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Mass Rock Sites of:

County CORK

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Ballingeary Mass Rock Site




Situated on private land at an elevation of 344m, up in the mountains of Uibh Laoire, this Mass Rock is very difficult to access. Known as Cum an tSagairt or the Hollow of the Priest, it consists of a large irregularly shaped sandstone boulder. It has been particularly well weathered and its geological make up appears different to other rocks in the vicinity.


The Mass Rock is shaped like the prow of a ship and measures 2.3m in length. Its height ranges from 0.65m to 1.55m and the boulder is orientated on a NE-SW axis.


There is a large natural hollow on either side of the Mass Rock and it is believed that the priest used to to place the candles in these hollows during Mass. A modern day cross has now been erected on top of the monument by the landowner.

Cullomane West
Lady's Well

Derrynafinchin Mass Rock Site



This is an example of an earlier archaeological monument being used as a Mass Rock. The stone circle is located in the Borlin Valley within the present day parish of Bantry and is easily accessible.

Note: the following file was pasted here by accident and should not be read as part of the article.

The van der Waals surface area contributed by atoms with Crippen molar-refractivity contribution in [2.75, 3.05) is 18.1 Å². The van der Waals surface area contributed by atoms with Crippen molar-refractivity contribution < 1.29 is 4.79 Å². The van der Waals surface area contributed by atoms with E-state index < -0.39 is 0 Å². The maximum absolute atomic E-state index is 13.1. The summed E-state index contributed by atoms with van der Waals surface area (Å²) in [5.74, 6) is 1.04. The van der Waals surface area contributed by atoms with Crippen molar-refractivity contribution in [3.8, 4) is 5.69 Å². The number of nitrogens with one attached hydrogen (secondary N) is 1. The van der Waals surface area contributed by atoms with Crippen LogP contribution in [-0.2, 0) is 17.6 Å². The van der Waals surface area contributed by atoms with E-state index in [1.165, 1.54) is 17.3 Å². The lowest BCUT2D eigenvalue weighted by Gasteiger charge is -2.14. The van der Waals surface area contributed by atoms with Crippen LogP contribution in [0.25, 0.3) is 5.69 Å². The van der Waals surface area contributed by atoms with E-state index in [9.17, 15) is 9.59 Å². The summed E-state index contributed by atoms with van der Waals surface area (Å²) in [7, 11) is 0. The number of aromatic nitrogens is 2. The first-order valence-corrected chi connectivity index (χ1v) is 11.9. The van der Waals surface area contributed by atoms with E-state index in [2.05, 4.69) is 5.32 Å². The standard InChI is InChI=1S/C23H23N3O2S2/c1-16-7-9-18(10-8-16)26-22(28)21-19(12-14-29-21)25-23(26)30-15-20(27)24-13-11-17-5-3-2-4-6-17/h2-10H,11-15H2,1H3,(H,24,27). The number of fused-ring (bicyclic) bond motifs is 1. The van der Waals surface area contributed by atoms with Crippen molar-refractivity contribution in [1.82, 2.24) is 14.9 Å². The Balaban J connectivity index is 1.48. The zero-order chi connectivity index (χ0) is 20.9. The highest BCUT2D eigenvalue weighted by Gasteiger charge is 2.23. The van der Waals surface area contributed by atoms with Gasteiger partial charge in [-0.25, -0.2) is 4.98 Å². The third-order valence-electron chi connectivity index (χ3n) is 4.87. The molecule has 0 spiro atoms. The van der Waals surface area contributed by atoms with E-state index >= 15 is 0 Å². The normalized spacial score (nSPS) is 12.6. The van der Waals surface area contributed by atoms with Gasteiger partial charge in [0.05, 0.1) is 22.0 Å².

There do not appear to be any markings on the monument, such as an incised cross, to indicate its subsequent use as a Mass Rock.


Co-ordinates: 51° 48’ 15.30’’ N  -9° 22’ 53.80’’ W

The Mass Rock altar does not appear to be contemporary with the stone circle. This can be deduced from the fact that one of the upright stones has collapsed at some point. It has subsequently been used to support the altar slab together with other stones. Additionally, the altar slab appears to have been specifically contoured to fit the upright axial stone on the south side.

Cullomane West

Cullomane West Mass Rock Site




This irregular stone boulder sits in pastureland at an elevation of 161m above sea level. The site commands spectacular views across the countryside and is masked from sight below by a rectangular loose stone wall.


The Mass Rock has a piece cut out on the north-east side where the priest was said to have placed his book. The landowner believed that the chalice was still buried somewhere within the vicinity of the Mass Rock. 

Mass has not been said at the site in recent times although it was visited annually for many years by a nun who lived locally when she returned home for the summer months. The landowner believed that a Mass Rock in the opposite field had been removed by the owner of the field.

Lady's Well Mass Rock

Ballycurrany West




This site was identified from the Schools’ Manuscript Collection of the Folklore Archives held at University College Dublin.


The well was often used but the incline is difficult from the road and rounds ceased to be paid, or Mass said there, about 8 years ago. Traditionally rounds were paid on 15th August annually with certain rites paid 8 days before and 8 days after.